Treating Vowels: A Tactile Treatment Program (Part III)

The second part of Sam’s treatment for vowels was the speech production or articulation portion.  We began by targeting the round vowels such as /Ʊ/.  A lesson plan was created that included auditory bombardment, production of the sound in isolation with PROMPT and tactile cues, production of the sound in words using a functional or communication task, and production of the sound in a word using drills.

For the round vowels multiple tactile cues were provided to elicit the lip rounding.  The TalkTools Tactile Tubes were particularly helpful.  Since they come in different diameters, different tubes were used to elicit different sounds.  Initially the use of Renee R. Hill’s and Sara R. Johnson’s Ice Stick was also very helpful to elicit lip rounding.  The added thermal stimulation provided by the cold Ice Stick yielded some good results.  The Ice Stick placed horizontally was used to elicit lip retraction for vowels such as /i/.  In addition, two Bite Blocks placed between the molars simultaneously on both sides also assisted with stabilizing the jaw height while aiding lip retraction.

Following the principals of Hodson and Paden’s Cycle’s Approach, a vowel was targeted for a few weeks and then a new vowel was selected.  Once all the sounds were targeted, the same targets were then re-cycled.  The functional or communication tasks were the highlight of the session.  This portion is important since it gives us as therapists the opportunity to shape the sound in one phonetic context using multiple trials.  For example, when targeting the “ee” sound, I used the Honey Bee Tree game.  I worked on the words “tree” and “leaf” when Sam placed the leaves on the tree.  When he pulled the leaves out and the bees fell, I targeted the word “bee.”  I try to elicit the word at least 8-10 times per activity.  In a half hour session, I try to include at least 4-5 similar communication activities.  Apart from being able to target the same word through multiple repetitions, the communication task also gives the child an opportunity to use the sound in a meaningful way rather than simply naming pictures in a drill.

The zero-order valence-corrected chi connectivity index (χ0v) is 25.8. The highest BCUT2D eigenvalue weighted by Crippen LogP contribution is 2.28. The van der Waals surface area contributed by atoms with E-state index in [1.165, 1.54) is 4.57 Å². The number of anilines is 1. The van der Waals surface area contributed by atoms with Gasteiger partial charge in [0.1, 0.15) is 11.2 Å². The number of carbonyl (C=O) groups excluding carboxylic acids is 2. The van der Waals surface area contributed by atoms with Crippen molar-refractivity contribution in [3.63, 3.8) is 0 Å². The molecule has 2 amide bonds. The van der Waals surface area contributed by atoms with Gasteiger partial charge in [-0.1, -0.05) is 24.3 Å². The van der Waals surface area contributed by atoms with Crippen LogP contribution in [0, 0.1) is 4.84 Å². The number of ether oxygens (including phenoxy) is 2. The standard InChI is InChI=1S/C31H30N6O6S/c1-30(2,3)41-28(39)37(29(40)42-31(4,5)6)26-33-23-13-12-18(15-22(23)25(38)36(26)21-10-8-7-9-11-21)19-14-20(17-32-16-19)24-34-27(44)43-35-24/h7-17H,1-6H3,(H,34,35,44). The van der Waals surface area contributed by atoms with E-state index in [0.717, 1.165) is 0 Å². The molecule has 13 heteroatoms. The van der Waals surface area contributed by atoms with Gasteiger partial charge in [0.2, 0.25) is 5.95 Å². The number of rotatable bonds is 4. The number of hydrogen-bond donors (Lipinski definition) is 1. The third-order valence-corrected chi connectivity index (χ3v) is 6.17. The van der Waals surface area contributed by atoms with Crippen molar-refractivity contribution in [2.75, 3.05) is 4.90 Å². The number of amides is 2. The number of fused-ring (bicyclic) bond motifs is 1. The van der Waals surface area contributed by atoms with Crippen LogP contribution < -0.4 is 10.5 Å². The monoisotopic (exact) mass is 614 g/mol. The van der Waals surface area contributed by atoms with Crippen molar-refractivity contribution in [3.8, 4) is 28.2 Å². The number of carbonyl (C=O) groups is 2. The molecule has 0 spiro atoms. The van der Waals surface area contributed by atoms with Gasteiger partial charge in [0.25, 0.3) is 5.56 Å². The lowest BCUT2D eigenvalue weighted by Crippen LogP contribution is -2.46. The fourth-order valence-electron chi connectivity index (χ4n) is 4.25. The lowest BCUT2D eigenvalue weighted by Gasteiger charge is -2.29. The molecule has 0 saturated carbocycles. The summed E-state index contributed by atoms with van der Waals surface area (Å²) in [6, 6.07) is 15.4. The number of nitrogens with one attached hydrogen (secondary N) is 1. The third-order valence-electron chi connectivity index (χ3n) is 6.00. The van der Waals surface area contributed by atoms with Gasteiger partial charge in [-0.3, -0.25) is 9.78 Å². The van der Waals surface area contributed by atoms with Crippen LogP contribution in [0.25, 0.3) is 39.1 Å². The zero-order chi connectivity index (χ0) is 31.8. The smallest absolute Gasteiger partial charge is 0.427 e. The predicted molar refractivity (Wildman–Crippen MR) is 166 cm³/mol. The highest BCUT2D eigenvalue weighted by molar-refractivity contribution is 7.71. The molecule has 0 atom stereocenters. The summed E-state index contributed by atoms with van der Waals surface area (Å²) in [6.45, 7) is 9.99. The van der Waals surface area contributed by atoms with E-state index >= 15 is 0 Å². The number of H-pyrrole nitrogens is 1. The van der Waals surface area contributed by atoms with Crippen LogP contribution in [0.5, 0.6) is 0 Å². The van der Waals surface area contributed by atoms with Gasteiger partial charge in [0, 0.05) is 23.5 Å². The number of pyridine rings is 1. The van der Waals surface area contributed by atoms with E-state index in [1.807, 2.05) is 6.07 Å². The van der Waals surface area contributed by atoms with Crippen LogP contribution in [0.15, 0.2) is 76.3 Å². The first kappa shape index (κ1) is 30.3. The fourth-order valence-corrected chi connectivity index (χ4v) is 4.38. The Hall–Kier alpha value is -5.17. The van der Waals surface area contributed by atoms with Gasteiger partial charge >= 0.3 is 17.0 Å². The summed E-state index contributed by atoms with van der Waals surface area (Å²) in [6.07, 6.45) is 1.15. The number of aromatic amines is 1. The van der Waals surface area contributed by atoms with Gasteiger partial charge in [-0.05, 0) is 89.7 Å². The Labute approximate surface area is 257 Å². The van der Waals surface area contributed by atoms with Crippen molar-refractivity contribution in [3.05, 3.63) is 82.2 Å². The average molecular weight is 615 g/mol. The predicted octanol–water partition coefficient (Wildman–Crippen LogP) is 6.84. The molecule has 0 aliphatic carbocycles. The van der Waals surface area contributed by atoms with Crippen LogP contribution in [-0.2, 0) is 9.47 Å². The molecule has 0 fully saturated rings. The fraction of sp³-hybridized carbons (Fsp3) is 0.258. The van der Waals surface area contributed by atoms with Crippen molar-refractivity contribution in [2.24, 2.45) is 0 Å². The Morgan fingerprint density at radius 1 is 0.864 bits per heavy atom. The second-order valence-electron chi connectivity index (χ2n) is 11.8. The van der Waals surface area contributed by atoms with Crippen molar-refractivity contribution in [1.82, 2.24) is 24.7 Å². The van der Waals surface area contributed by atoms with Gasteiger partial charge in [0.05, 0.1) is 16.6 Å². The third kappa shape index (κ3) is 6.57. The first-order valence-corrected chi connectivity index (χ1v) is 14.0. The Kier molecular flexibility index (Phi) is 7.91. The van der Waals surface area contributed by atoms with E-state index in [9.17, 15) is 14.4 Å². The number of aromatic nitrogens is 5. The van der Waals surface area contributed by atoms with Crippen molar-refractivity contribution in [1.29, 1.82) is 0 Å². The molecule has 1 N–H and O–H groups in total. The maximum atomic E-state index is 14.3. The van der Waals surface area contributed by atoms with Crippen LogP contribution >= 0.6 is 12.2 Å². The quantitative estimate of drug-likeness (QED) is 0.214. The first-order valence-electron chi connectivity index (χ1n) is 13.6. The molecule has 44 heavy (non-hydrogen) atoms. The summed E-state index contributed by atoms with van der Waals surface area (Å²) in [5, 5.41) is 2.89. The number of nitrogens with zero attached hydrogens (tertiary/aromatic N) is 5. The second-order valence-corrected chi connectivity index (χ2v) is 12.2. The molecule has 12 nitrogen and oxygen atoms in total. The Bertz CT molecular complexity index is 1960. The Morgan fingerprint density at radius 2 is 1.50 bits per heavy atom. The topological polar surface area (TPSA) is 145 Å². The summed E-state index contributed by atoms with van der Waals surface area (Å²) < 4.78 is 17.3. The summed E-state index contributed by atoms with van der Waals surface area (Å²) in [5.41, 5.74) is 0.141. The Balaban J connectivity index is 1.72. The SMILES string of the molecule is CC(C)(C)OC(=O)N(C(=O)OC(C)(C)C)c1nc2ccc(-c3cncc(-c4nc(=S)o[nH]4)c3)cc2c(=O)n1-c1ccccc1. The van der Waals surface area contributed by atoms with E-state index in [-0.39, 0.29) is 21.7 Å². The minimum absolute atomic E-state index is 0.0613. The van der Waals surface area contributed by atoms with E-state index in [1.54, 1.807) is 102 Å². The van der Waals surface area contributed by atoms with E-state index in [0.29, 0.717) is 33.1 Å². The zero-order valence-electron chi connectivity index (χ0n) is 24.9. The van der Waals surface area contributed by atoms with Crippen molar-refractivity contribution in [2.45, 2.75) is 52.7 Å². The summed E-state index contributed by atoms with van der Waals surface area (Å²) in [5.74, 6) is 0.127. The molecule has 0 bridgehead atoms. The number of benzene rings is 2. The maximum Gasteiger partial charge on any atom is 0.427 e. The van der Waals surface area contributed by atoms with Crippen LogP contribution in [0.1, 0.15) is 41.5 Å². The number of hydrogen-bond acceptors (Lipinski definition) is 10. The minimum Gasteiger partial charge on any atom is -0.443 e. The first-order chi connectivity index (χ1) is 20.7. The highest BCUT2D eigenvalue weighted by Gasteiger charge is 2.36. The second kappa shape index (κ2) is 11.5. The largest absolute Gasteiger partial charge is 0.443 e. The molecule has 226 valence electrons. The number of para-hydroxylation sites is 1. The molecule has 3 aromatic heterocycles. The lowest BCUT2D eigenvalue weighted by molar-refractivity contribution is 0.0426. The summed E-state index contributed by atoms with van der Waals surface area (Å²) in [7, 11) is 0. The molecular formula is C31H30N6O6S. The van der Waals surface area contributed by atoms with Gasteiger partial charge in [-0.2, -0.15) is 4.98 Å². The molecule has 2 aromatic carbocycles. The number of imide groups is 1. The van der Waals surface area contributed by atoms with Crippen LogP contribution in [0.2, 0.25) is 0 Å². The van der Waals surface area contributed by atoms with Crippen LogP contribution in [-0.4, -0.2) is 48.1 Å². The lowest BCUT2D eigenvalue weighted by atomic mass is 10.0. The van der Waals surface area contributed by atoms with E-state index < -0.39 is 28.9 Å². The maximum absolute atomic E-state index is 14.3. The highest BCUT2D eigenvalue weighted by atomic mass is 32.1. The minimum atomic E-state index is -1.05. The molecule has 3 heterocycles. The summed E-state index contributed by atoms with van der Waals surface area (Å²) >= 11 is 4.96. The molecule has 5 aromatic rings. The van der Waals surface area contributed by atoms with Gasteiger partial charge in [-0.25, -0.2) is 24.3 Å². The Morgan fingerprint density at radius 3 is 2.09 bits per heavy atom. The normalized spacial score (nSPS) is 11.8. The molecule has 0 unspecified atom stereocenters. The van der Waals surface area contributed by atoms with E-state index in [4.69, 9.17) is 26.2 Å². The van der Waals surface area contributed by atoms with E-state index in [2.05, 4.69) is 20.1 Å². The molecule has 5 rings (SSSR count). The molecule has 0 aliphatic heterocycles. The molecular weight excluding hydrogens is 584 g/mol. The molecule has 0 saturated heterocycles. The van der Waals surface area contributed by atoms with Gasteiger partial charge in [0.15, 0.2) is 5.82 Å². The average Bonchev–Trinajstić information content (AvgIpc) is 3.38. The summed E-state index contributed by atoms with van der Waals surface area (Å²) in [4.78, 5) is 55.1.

As a part of the generalization portion of the lesson, I would have Sam’s parent lead one of the activities in the clinic (so Sam can produce the target word with a person other than me) and I also provided the parents with a copy of the drill pictures to practice at home.

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